"Gr 4-6In this charming story featuring a relatable narrator and action-driven plot, Beth dreams of one day playing the female lead in Shakespeare’s Romeo and Juliet. Trouble looms, however, when Beth’s beloved children’s theater threatens to close. While undoubtably appealing to any child looking to learn more about the theater in general, the book also offers a thorough immersion into the world of children’s theater. The emotional core of the story comes from Beth’s relationships with her best friend and her parents. The friendships portrayed are realistic and not overly dramatic. While Beth occasionally seems wise beyond her years, her concerns and fears feel real. Her superstitions surrounding the theater are relatable and provide an opportunity for Wetzel to discuss the history of theater. Additionally, family issues, such as Beth’s desire to please her parents and Beth’s friend’s experience of divorce and shared parenting, are portrayed authentically and will resonate with many readers. The epigraphs at the start of each chapter provide unique opportunities for foreshadowing. This feature both drives the plot forward and draws readers in. An explanation of the epigraphs at the book’s conclusion allows deeper understanding of these literary devices and enriches the text even further. VERDICT A solid story with surprising emotion, this novel is sure to appeal to theater lovers and neophytes alike."School Library Journal
"The novel effectively captures the cadence and essence of preteen-speak and the intense, hyperbolic feeling of life onstage, when flubbing a line or missing an entrance is as catastrophic as being grounded. . . . An earnest and creditable effort that will resonate with thespians both young and old."Kirkus Reviews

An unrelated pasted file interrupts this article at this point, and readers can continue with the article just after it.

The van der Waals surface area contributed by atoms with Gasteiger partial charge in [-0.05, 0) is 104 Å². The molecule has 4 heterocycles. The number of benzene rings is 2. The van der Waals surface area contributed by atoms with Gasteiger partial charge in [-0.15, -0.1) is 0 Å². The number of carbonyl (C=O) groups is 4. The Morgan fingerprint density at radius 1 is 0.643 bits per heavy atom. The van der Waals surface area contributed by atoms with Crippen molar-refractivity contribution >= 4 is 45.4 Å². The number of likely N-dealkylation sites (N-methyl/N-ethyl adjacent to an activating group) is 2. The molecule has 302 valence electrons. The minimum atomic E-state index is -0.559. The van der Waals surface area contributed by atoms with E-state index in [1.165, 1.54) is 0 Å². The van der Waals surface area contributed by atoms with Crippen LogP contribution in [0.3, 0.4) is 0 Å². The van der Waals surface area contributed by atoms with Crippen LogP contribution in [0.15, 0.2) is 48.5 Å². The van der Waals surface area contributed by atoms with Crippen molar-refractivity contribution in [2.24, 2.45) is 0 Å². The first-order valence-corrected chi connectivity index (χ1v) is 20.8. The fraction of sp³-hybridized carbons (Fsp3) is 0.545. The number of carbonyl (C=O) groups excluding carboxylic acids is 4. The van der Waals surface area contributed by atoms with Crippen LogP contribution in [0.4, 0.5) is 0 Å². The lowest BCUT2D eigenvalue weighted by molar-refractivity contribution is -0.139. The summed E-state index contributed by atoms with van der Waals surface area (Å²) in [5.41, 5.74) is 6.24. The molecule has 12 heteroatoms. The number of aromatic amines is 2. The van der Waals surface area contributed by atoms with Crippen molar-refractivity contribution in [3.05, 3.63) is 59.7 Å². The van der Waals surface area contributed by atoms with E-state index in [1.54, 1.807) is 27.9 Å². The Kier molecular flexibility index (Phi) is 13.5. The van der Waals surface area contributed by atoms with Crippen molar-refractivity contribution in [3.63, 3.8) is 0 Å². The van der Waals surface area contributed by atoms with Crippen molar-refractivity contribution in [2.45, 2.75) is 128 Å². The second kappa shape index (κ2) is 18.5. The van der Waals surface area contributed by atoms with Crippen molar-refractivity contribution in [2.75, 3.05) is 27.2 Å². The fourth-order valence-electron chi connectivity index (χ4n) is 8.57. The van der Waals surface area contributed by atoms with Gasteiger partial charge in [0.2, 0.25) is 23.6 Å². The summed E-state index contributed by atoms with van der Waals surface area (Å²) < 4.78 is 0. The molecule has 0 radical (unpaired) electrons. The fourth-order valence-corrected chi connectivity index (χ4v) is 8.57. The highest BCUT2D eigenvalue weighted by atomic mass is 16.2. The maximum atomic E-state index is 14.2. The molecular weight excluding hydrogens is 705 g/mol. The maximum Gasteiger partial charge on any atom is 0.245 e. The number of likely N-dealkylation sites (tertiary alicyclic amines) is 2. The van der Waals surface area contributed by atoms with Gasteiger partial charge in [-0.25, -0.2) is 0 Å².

Playing Juliet is cinematic, fast-paced, full of theater magic, misdirection, and Shakespeare. . . . I couldn't stop reading.” Jane Yolen, award-winning author of Owl Moon and How Do Dinosaurs Say Goodnight?
"Joanne Stewart Wetzel's middle-grade debut is a hit! Starry-eyed, yet hopelessly superstitious, Beth Sondquist dreams of someday playing Juliet. With the threat of her local children's theater closing, the part of a lifetime may happen sooner than she ever anticipated. Playing Juliet is a dazzling adventure in which readers are sure to find that 'parting is such sweet sorrow.'" Kerry O'Malley Cerra, author of the Crystal Kite Award winner Just a Drop of Water
Bravo! A standing ovation for Playing Juliet, an adventure-filled story that offers a look backstage into the fascinating world of children’s theater and introduces a protagonist who will steal your heart as she chases after her dreams.” Miriam Spitzer Franklin, author of Extraordinary
About the Author
JoAnne Stewart Wetzel is a self-proclaimed theater geek, and she recently completed a twenty-year quest to see at least one production of every play written by Shakespeare. She is also a published author of two previous books for children, including a nonfiction theater book, Onstage/Backstage (Carolrhoda). Her picture book, The Christmas Box (Knopf), was named a Noteworthy Book for Children by Bank Street College of Education. She resides in Palo Alto, California.